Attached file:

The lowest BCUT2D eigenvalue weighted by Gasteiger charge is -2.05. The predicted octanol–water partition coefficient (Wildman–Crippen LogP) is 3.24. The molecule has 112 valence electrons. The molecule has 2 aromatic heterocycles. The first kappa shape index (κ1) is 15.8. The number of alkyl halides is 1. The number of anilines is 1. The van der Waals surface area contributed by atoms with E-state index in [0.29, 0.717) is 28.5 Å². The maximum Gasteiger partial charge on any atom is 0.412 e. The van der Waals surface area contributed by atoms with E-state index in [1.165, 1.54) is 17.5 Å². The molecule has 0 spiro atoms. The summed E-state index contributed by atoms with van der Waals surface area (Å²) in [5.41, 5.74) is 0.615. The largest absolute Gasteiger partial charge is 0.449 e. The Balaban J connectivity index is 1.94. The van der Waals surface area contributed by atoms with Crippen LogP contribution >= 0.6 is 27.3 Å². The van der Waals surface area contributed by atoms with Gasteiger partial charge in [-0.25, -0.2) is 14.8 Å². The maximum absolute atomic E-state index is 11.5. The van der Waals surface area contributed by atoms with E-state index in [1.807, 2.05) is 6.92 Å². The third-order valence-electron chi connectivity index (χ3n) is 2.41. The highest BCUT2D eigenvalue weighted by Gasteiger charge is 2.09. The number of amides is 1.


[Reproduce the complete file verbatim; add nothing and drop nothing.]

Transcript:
The lowest BCUT2D eigenvalue weighted by Gasteiger charge is -2.05. The predicted octanol–water partition coefficient (Wildman–Crippen LogP) is 3.24. The molecule has 112 valence electrons. The molecule has 2 aromatic heterocycles. The first kappa shape index (κ1) is 15.8. The number of alkyl halides is 1. The number of anilines is 1. The van der Waals surface area contributed by atoms with E-state index in [0.29, 0.717) is 28.5 Å². The maximum Gasteiger partial charge on any atom is 0.412 e. The van der Waals surface area contributed by atoms with E-state index in [1.165, 1.54) is 17.5 Å². The molecule has 0 spiro atoms. The summed E-state index contributed by atoms with van der Waals surface area (Å²) in [5.41, 5.74) is 0.615. The largest absolute Gasteiger partial charge is 0.449 e. The Balaban J connectivity index is 1.94. The van der Waals surface area contributed by atoms with Crippen LogP contribution >= 0.6 is 27.3 Å². The van der Waals surface area contributed by atoms with Gasteiger partial charge in [-0.25, -0.2) is 14.8 Å². The maximum absolute atomic E-state index is 11.5. The van der Waals surface area contributed by atoms with E-state index in [1.807, 2.05) is 6.92 Å². The third-order valence-electron chi connectivity index (χ3n) is 2.41. The highest BCUT2D eigenvalue weighted by Gasteiger charge is 2.09. The number of amides is 1.